Utamaro Kitagawa (born Ichitaro Kitagawa) was born around 1750. Little is known about his life, his birthplace or his parents. It is generally believed that he started his career as a student of the painter Toriyama Sekien. Early known works include actor portraits and theater programs published under the name of Utagawa Toyoaki. In 1781 or 1782 he changed his name to Kitigawa Utamaro. In 1783 he began a successful collaboration with Tsutaya Juzaburo and together they published several book illustrations. Utamaro’s early works were influenced by Harunobu and Torii Kiyonaga.
From 1791 on, Utamaro concentrated on producing single portraits of women, taking his models from the streets or from the pleasure-district of Yoshiwara. In 1793, he received great recognition as a result of a new series of women prints. Although he is known to have depicted women beautifully, Utamaro did not show them in their real natural physiognomy. His women have very tall, slender bodies and their heads are twice as long as they are broad. Their noses are long and their eyes and mouths are depicted as tiny slits. The necks are long, the shoulders small.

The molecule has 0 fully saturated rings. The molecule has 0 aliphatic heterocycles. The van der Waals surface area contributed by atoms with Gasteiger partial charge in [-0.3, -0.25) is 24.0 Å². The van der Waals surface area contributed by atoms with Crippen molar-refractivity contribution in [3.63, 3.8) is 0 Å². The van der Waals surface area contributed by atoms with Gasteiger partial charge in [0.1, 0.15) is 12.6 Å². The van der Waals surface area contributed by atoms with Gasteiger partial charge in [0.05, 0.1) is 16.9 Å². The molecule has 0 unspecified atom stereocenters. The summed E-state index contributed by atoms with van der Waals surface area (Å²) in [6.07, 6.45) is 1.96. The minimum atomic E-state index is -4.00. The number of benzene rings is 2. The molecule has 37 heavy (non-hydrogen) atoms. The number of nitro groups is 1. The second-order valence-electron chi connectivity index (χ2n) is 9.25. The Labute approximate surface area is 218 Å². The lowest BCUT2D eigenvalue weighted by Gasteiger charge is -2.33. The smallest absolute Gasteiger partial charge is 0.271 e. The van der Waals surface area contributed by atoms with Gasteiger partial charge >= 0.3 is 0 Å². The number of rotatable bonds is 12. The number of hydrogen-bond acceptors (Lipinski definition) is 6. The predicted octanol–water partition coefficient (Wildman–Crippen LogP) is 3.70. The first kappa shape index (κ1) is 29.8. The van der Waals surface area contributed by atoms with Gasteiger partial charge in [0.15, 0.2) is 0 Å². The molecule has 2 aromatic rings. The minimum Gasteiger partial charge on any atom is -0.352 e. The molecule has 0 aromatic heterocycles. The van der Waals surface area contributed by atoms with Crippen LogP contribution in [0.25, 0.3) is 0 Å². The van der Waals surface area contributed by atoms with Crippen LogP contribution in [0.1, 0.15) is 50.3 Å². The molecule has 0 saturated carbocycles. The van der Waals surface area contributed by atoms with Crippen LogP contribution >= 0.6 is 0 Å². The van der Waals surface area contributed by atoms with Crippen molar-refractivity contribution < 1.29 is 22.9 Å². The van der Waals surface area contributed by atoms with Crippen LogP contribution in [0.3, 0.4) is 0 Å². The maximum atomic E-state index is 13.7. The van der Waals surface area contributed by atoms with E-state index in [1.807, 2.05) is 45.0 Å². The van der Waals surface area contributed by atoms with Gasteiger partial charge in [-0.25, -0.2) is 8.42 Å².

In 1804, Utamaro ran into trouble with the authorities for violation of censorship laws. He published a print containing an historic scene depicting the ruler, Toyotomi Hideyoshi with his wife and several concubines. The print was taken offensively by the ruling Shogunate of the Tokugawa family. Utamaro was imprisoned for a short time and sentenced to wear hand-cuffs for 50 days. The experience had a devastating effect on him and he fell into a deep depression, dying two years later at the age of 53. Following his death, his pupil, Koikawa Shuncho, took Utamaro’s name and continued to produce beautiful women prints in the style of his master until 1820.
It is estimated that Utamaro produced over 2,000 prints, plus a number of paintings, surimono prints, and illustrated books, among them some 30 shunga books containing erotic scenes.